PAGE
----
A city from the past or for the future?

Tone Lanzillo

Photo: Michael Burbul

Seven years ago, the cover story for the September 2013 issue of National Geographic was “Rising Seas: How They Are Changing Our Coast Lines.” It reported that 136 large coastal cities were at risk from sea-level rise, 40 million people were at risk in these cities and there were $3 trillion in value of assets at risk. But what caught my attention was a statement by Klaus Jacob, a geophysicist at Columbia University. Speaking about the urgent need for the entire New York metropolitan region to develop a master plan to insure that any future construction will at least not exacerbate the hazards from rising seas, Jacob said “The problem is we’re still building the city from the past.”

In Duluth, are we still building a city from the past? Or, are we taking the initiative to build a city for the future?

In his book “Plan B 4.0: Mobilizing To Save Civilization,” Lester R. Brown presents several key themes to making a city “eminently more livable.” Brown talks about the need to design urban transport systems that provide mobility, low-cost transportation and a healthy urban environment through a combination of bus lines, bicycle paths, pedestrian walkways and rail lines. Also, Brown explores what he considers the obvious benefits of urban gardening and locally produced food as well as integrating squatter settlements into urban life in a more humane and organized way. And Brown stresses the importance of getting people out of their cars and more in touch with nature.

Richard Louv, in his book “The Nature Principle,” writes about how the most vibrant cities of the 21st century will be those with an urban environment enriched by both natural and re-natured habitat. In particular, Louv mentions how what he calls “redundant shopping centers” could be turned into mixed-use ecovillages with a higher residential density and more habitat for nature. Louv also talks about urban agriculture and the “dream of an edible city” in which he cites a report by Rutgers University and members of the Community Food Security Coalition’s North American Initiative on Urban Agriculture that highlights that a third of the two million farms in the United States are located with metropolitan areas and produce 35 percent of U.S. vegetables, fruit, livestock, poultry and fish.

On Jan. 23, 2019, the Dezeen website reported that while many cities design tidal barriers and sea walls to address climate change that continues to develop “exponentially,” a more sustainable approach would be to incorporate the water by integrating landscape and architecture. “To survive, cities will have to embrace their environmental aspect.” The article stated that many projects “highlight a common false dichotomy” in seeing the city and the environment as separate, even as “antagonists,” and that cities must remember that they are environments and ecosystems in themselves.”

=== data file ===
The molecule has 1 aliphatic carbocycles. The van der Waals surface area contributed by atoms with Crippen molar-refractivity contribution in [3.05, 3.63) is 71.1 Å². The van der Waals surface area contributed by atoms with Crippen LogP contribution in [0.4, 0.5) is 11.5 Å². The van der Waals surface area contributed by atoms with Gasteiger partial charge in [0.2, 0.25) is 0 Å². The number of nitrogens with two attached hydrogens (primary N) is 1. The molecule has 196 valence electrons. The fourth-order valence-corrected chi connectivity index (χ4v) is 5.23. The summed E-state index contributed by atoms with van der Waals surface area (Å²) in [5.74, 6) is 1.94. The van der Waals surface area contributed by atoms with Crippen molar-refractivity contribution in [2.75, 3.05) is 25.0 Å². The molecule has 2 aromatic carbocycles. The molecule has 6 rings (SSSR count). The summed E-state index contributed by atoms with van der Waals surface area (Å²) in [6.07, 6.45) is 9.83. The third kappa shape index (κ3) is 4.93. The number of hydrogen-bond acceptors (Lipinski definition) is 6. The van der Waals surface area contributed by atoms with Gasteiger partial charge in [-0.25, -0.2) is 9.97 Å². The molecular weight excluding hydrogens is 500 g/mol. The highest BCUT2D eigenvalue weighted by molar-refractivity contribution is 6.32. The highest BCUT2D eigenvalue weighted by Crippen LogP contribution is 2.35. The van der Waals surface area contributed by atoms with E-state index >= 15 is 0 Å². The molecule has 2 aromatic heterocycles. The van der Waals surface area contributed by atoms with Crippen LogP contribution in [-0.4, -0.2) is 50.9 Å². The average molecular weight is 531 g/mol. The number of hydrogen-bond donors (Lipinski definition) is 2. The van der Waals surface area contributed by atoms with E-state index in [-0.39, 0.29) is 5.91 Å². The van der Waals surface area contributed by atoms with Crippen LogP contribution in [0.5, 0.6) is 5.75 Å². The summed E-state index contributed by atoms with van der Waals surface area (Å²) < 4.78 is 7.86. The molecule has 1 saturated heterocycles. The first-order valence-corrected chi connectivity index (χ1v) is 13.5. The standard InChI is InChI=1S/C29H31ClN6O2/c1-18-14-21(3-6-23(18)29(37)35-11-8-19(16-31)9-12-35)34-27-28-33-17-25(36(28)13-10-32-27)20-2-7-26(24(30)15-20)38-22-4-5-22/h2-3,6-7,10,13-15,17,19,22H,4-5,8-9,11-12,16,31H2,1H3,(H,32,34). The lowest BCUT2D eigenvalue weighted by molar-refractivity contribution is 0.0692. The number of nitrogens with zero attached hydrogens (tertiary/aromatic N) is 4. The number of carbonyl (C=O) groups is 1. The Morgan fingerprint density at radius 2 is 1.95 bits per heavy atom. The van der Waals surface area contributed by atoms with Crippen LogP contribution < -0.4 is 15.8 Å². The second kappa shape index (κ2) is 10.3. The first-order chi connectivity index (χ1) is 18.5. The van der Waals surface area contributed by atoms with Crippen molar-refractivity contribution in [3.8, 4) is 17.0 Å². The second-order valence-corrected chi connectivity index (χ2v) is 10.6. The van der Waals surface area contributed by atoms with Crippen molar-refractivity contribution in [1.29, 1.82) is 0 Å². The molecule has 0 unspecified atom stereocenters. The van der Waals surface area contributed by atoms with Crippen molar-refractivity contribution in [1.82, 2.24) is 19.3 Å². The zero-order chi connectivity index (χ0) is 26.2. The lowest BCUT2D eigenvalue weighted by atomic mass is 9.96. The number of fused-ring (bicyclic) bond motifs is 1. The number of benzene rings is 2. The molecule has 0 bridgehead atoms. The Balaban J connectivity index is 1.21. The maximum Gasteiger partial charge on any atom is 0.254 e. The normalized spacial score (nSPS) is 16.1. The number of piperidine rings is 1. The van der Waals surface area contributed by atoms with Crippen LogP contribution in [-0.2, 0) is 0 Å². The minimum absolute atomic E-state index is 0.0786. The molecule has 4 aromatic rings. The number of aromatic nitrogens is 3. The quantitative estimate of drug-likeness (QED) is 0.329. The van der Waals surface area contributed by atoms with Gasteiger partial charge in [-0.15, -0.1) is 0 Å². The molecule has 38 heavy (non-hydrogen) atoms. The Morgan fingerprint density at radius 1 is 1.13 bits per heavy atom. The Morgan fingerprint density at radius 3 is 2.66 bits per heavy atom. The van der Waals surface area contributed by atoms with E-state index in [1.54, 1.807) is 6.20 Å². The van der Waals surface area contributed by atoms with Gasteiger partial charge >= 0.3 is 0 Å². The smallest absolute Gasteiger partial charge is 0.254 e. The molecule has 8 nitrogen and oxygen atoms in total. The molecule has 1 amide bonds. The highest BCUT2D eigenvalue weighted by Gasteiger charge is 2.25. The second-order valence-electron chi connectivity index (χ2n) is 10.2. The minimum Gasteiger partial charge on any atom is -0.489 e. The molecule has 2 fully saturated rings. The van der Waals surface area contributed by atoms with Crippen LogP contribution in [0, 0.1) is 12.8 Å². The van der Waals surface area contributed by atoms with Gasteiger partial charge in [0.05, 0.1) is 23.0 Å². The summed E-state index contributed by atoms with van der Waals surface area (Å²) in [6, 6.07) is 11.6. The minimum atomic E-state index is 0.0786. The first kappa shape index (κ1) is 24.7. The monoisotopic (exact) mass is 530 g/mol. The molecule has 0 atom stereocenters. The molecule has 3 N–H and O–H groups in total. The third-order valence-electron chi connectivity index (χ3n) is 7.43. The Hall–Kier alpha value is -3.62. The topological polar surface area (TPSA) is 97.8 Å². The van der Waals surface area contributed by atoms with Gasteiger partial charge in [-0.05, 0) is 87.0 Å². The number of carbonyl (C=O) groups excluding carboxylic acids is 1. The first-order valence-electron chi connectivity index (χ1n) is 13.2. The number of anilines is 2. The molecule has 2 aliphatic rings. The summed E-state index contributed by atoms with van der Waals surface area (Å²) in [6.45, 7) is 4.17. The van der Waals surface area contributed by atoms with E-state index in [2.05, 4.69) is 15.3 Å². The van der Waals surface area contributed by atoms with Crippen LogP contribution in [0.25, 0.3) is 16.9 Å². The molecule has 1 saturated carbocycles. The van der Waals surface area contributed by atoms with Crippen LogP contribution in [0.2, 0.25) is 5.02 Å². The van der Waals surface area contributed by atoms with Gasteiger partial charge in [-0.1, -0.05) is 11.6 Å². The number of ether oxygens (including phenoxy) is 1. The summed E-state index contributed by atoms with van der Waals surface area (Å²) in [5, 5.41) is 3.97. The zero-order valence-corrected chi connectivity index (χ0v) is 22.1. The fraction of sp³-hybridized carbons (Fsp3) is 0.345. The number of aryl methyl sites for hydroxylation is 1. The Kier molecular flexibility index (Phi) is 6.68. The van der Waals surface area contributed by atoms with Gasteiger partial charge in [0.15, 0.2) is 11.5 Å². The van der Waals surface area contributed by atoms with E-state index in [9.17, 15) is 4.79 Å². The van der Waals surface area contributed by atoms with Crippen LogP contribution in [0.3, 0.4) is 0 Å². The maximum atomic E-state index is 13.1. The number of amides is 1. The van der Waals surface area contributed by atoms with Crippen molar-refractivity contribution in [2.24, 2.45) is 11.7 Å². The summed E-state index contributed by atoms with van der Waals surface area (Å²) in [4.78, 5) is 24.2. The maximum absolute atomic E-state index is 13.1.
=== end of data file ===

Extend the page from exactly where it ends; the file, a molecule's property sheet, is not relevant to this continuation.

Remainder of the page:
And in September of last year, a U.N. News story stated that huge gains, in terms of reducing harmful gases, can be made by changing how we plan, build, manage and power our cities. “Well designed, compact, walkable cities with good public transport greatly reduce our per capita carbon footprint.” The story also reported that cities should not be planned around cars but people and should invest in zero-carbon public transportation, foot-paths and protected bike lanes. The large carbon footprint created by cities results from poor planning and layout. Low-density suburban sprawl with little public transport and houses far from work and shops means more cars on the road emitting carbon dioxide. The story promoted “climate adaptation” and argued that cities adjusting to actual or expected future climates is a sound investment.

So, as cities plan to address climate change, it’s imperative that we ask ourselves: For Duluth, are we building a city from the past or for the future?

If we keep spending money on building and maintaining roads and parking lots for cars, and not invest the same time and energy into a walkable city with protected bike lanes and zero-carbon public transportation, then we’re building a city from the past. If we don’t integrate Lake Superior into the landscape and architecture of Duluth, then we’re building a city from the past. If we market the city to large out of town grocery chains and not help create a local food economy, then we’re building a city from the past.

If we want a city for the future, then Duluth must embrace its environmental aspect. We must create an urban environment that is enriched by both a natural and re-natured habitat. We must explore and endorse climate adaptation plans and policies. We must develop an integrated transport system that prioritizes walking and biking. We must build a local economy with a low carbon footprint.

Tone Lanzillo, a member of the Loaves and Fishes community in Duluth, is coordinating the Duluth/365 project, asking people to engage in various climate change actions within the next 365 days.